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Methenamine

Medically reviewed by Drugs.com. Last updated on May 29, 2020.

Pronunciation

(meth EN a meen)

Index Terms

  • Hexamethylenetetramine
  • Methenamine Hippurate
  • Methenamine Mandelate
  • Urex

Dosage Forms

Excipient information presented when available (limited, particularly for generics); consult specific product labeling.

Tablet, Oral, as hippurate:

Hiprex: 1 g [scored; contains saccharin sodium, tartrazine (fd&c yellow #5)]

Generic: 1 g

Tablet, Oral, as mandelate:

Generic: 0.5 g, 1 g

Brand Names: U.S.

  • Hiprex

Pharmacologic Category

  • Antibiotic, Miscellaneous

Pharmacology

Methenamine is hydrolyzed to formaldehyde and ammonia in acidic urine; formaldehyde has nonspecific bactericidal action. Other components, hippuric acid or mandelic acid, aid in maintaining urine acidity and may aid in suppressing bacteria.

Absorption

Readily from the GI tract; 10% to 30% of the drug will be hydrolyzed by gastric juices unless it is protected by an enteric coating

Distribution

Vd: 0.6 L/kg (Allgén 1979)

Metabolism

Hydrolyzed to formaldehyde and ammonia in the urine; ~10% to 25% in the liver

Excretion

Urine (~70% to 90% as unchanged drug) within 24 hours

Time to Peak

1 to 2 hours (Allgén 1979)

Half-Life Elimination

~4 hours (Allgén 1979)

Use: Labeled Indications

Urinary tract infection, prophylaxis/suppression: Prophylaxis or suppression of recurrent urinary tract infections when long-term therapy is indicated and infection has been eradicated by appropriate antimicrobial treatment

Contraindications

Hypersensitivity to methenamine or any component of the formulation; severe dehydration; renal impairment; severe hepatic impairment; concurrent treatment with sulfonamides

Dosing: Adult

Urinary tract infection, prophylaxis/suppression: Oral:

Hippurate: 1,000 mg twice daily

Mandelate: 1,000 mg 4 times daily

Dosage adjustment for concomitant therapy: Significant drug interactions exist, requiring dose/frequency adjustment or avoidance. Consult drug interactions database for more information.

Dosing: Geriatric

Refer to adult dosing.

Dosing: Pediatric

Note: Urine pH should be acidic (eg, pH <5.5) for optimal efficacy.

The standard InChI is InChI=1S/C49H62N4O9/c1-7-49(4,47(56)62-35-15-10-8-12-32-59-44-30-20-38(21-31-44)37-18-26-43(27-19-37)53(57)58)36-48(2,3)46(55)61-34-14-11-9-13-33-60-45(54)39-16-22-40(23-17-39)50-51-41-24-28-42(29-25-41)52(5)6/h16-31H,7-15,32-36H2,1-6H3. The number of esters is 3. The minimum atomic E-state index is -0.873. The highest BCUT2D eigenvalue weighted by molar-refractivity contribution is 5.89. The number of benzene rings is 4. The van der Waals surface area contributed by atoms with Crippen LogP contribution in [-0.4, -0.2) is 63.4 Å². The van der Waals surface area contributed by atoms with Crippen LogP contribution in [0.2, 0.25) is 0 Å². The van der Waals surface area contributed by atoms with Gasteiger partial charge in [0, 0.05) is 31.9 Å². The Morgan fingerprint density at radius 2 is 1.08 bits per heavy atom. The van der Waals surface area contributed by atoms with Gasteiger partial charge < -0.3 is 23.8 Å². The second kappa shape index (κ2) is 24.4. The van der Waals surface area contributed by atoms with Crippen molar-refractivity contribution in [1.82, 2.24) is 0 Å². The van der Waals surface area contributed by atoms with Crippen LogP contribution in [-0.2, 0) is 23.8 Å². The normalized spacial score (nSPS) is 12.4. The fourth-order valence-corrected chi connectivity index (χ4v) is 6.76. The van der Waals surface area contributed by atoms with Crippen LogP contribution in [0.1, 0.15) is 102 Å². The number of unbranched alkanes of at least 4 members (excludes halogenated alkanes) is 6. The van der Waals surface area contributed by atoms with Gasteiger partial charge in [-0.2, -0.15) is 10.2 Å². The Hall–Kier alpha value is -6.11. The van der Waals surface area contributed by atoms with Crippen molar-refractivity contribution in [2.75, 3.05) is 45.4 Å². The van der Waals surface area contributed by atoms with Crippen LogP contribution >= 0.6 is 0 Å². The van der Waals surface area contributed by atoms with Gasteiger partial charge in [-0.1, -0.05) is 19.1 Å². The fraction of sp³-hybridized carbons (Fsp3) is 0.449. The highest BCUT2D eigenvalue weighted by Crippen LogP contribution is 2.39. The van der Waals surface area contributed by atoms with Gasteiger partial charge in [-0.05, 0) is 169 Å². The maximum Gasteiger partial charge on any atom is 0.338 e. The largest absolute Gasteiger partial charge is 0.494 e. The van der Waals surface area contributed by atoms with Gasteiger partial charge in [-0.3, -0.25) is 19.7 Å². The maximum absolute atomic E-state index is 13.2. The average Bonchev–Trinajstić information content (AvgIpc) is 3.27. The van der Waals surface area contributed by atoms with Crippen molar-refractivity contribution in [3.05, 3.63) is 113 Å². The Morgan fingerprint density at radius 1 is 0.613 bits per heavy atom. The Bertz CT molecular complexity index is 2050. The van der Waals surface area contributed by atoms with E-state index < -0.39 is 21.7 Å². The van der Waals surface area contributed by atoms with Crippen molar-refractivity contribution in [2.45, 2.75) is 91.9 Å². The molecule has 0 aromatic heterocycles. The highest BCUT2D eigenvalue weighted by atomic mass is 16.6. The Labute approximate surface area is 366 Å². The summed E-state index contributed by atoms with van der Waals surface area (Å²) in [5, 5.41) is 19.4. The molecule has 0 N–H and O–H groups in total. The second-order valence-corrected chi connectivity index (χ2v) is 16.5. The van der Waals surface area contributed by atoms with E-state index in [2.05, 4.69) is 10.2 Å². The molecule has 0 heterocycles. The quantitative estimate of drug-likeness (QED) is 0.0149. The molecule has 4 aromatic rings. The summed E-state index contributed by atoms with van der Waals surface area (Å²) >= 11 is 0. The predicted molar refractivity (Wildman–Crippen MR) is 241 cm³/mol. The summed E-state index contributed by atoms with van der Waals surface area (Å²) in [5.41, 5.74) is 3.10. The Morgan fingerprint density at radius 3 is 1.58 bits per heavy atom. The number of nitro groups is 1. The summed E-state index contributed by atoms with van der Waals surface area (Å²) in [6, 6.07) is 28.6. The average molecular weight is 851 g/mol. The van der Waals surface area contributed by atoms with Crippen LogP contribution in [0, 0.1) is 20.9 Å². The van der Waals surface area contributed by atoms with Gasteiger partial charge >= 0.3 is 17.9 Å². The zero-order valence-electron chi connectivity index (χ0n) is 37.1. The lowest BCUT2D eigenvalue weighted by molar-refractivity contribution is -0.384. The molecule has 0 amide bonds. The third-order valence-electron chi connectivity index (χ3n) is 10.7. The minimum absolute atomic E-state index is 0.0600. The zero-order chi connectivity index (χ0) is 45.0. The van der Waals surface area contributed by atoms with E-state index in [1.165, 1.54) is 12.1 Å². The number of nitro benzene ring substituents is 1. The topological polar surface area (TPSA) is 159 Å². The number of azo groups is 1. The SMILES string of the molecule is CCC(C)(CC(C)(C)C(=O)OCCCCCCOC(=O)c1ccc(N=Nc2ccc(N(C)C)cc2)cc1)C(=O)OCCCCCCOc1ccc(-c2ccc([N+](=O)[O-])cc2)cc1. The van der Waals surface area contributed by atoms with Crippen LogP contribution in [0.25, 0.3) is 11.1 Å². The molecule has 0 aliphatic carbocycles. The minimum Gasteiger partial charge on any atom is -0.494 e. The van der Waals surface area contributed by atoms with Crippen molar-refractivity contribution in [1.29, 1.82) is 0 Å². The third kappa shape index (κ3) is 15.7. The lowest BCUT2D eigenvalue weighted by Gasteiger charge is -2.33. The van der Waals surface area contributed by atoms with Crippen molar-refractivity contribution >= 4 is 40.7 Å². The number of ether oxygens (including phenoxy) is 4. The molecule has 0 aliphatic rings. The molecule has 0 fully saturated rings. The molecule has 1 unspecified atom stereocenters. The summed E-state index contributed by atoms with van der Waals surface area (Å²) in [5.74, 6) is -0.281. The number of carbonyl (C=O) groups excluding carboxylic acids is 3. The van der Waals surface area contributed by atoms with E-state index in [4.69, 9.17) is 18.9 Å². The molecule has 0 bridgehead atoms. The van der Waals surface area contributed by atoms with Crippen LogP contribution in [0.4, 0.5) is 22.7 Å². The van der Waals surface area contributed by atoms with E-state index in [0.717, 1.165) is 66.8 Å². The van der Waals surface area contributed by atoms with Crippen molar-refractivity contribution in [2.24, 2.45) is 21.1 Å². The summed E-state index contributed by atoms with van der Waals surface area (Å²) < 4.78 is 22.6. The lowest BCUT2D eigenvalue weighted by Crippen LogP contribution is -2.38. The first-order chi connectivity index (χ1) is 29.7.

Urinary tract infection, prophylaxis/suppression:

Methenamine hippurate:

Children 6 to 12 years: Oral: 500 to 1,000 mg twice daily

Adolescents: Oral: 1,000 mg twice daily

Methenamine mandelate:

Children <6 years: Oral: 50 to 75 mg/kg/day divided every 6 to 8 hours (Red Book [AAP 2003]); maximum dose: 500 mg/dose

Children 6 to 12 years: Oral: 500 mg 4 times daily

Adolescents: Oral: 1,000 mg 4 times daily

Dosage adjustment for concomitant therapy: Significant drug interactions exist, requiring dose/frequency adjustment or avoidance. Consult drug interactions database for more information.

Administration

Restrict alkalinizing foods and medications to maintain urine pH ≤5.5.

Hippurate: Administer twice daily (morning and night).

Mandelate: Administer 4 times daily (after each meal and at bedtime).

Dietary Considerations

Foods/diets that alkalinize urine pH >5.5 decrease activity of methenamine. Some products may contain tartrazine.

Storage

Store at 15°C to 30°C (59°F to 86°F).

Drug Interactions

Alpha-/Beta-Agonists (Indirect-Acting): Urinary Acidifying Agents may decrease the serum concentration of Alpha-/Beta-Agonists (Indirect-Acting). Monitor therapy

Amantadine: Urinary Acidifying Agents may decrease the serum concentration of Amantadine. Monitor therapy

Amphetamines: Methenamine may decrease the serum concentration of Amphetamines. This effect is likely due to an enhanced excretion of amphetamines in the urine. Monitor therapy

Antacids: May diminish the therapeutic effect of Methenamine. Management: Consider avoiding this combination if possible. Antacids may decrease the therapeutic effects of methenamine; sodium bicarbonate is of most concern. If coadministering methenamine and antacids, monitor for decreased methenamine efficacy. Consider therapy modification

BCG (Intravesical): Antibiotics may diminish the therapeutic effect of BCG (Intravesical). Avoid combination

BCG Vaccine (Immunization): Antibiotics may diminish the therapeutic effect of BCG Vaccine (Immunization). Monitor therapy

Carbonic Anhydrase Inhibitors: May diminish the therapeutic effect of Methenamine. Management: Consider avoiding this combination. Monitor for decreased therapeutic effects of methenamine if used concomitant with a carbonic anhydrase inhibitor. Exceptions: Brinzolamide; Dorzolamide. Consider therapy modification

ChlorproPAMIDE: Urinary Acidifying Agents may increase the serum concentration of ChlorproPAMIDE. Monitor therapy

Cholera Vaccine: Antibiotics may diminish the therapeutic effect of Cholera Vaccine. Management: Avoid cholera vaccine in patients receiving systemic antibiotics, and within 14 days following the use of oral or parenteral antibiotics. Avoid combination

Lactobacillus and Estriol: Antibiotics may diminish the therapeutic effect of Lactobacillus and Estriol. Monitor therapy

Mecamylamine: Urinary Acidifying Agents may decrease the serum concentration of Mecamylamine. Monitor therapy

Sodium Picosulfate: Antibiotics may diminish the therapeutic effect of Sodium Picosulfate. Management: Consider using an alternative product for bowel cleansing prior to a colonoscopy in patients who have recently used or are concurrently using an antibiotic. Consider therapy modification